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Bob Costas Co-Chairs The Dan Patrick Show

Post-Sochi, Bob Costas spent nearly two full hours this morning hanging out with Dan Patrick in the Man Cave. The NBC Sports colleagues began of course by revisiting the Winter Olympics eye mess, followed by a series of high-profile phone-in guests.

LupitaNyongo12YearsSlaveMatt Lauer reacted to Patrick’s joking revelation that DP had faked sickness in Sochi once it became obvious that Lauer and then Vieira were getting the prized opportunity to replace the sidelined Costas. Race car driver Jeff Gordon compared notes with Costas on some of the celebrities who live in their shared New York City high rise (Sting, Denzel Washington). And Chicago Sun-Times film critic Richard Roeper jumped in to talk Oscars.

Although Patrick hasn’t seen most of this year’s nominated movies, he ran through some confident predictions for the major categories. While Roeper agreed that Lupita Nyong’o will likely take Best Supporting Actress from Jennifer Lawrence, he wasn’t so sure about Patrick’s Best Picture lock. Roeper thinks Gravity may well pull off the “upset” over 12 Years a Slave.

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Morning Media Newsfeed: Golden Globes Awarded | NowThis News Expands | McCain Gets New Show

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Golden Globes 2014: 12 Years, Hustle, Blanchett Among Top Winners (LA Times / Movies Now)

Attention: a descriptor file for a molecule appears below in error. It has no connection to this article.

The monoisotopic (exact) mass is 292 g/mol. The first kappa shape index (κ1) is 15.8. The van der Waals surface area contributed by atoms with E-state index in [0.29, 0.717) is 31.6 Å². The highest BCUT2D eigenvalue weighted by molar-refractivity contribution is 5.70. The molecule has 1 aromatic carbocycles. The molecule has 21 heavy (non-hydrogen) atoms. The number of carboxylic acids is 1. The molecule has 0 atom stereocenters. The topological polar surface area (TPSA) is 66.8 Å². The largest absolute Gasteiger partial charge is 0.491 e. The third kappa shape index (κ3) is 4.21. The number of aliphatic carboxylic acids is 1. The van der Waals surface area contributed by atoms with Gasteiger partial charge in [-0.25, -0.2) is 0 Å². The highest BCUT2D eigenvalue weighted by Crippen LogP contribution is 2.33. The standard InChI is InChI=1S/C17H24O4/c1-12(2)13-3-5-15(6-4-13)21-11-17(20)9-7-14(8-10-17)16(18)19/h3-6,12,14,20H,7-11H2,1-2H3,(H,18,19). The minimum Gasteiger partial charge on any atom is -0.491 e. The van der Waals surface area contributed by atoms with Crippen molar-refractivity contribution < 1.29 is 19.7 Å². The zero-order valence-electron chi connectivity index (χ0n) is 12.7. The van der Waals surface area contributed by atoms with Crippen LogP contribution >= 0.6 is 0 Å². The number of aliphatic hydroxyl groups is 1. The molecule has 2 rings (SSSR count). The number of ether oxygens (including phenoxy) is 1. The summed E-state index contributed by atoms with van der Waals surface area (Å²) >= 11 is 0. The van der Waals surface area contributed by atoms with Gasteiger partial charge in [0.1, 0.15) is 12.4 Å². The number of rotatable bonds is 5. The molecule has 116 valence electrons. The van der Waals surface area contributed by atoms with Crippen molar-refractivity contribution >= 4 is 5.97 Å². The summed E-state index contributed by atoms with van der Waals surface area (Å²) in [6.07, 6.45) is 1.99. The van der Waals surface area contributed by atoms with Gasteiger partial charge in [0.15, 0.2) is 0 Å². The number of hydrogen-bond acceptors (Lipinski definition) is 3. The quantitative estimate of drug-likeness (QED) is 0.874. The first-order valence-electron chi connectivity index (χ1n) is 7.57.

12 Years A Slave went into the 71st Golden Globe Awards on Sunday night with seven nominations but was passed over again and again. That is, until the last award of the evening, and arguably the best of them all. The harrowing portrayal of slavery in America took home the prize for best drama of 2013. The film’s director, Steve McQueen, seemed surprised by the win. “Little bit in shock,” said the British filmmaker, clutching the award. “I wasn’t expecting it.” But the evening’s biggest victor was David O. Russell’s Abscam-inspired comedy, American Hustle. NYT The two female stars of American Hustle, Amy Adams and Jennifer Lawrence, both picked up acting awards. Lawrence beat out Lupita Nyong’o of 12 Years A Slave, who was viewed as the leading contender, in the supporting actress category. USA Today Leonardo DiCaprio won for best actor in a musical/comedy for his hedonistic stockbroker in The Wolf of Wall Street. When accepting his award, DiCaprio took the time to honor the greats, including fellow nominee Bruce Dern of Nebraska. The Guardian / TV & Radio Blog One of the few genuinely shocking wins at the 2014 Golden Globes was the triumph of cop sitcom Brooklyn Nine-Nine in the best comedy series category. Having only last week aired its twelfth episode on Fox, the win — alongside a Globe for its lead actor, Andy Samberg — may have almost single-handedly saved the show from cancellation. Variety What might go down in history as the pregnant-pause, followed-by-being-played-off Golden Globe Awards proved a curiously awkward affair, even by the standards of an awards showcase with a reputation for looseness and unpredictability. Tina Fey and Amy Poehler reprised their role as hosts, but the duo failed to produce more than sporadic moments of mirth, in a show where honorary-award recipient Woody Allen looked prescient, in hindsight, by staying home. NYT It was a gender-bending Golden Globes, or at least, the hosts made an effort to celebrate gender equality. Fey and Poehler tried hard, and sometimes too hard, to top their first hosting job last year. It didn’t work so well when they aimed to be like the guys and go blue — their jokes about prosthetic penises fell flat. Deadline Hollywood First Mia Farrow tweeted she was turning off the Golden Globes on NBC when they went to the Allen tribute. Then her son and upcoming MSNBC host Ronan Farrow lashed out against his mother’s former longtime companion, also on Twitter: “Missed the Woody Allen tribute — did they put the part where a woman publicly confirmed he molested her at age 7 before or after Annie Hall?” THR / Golden Globes E!’s pre-Golden Globes show was under fire Sunday evening after the network put up a questionable “fun fact” for nominee Michael J. Fox as stars made their way down the red carpet. The “fun fact” that was displayed said: “Michael J. Fox was diagnosed with Parkinson’s disease in 1991.”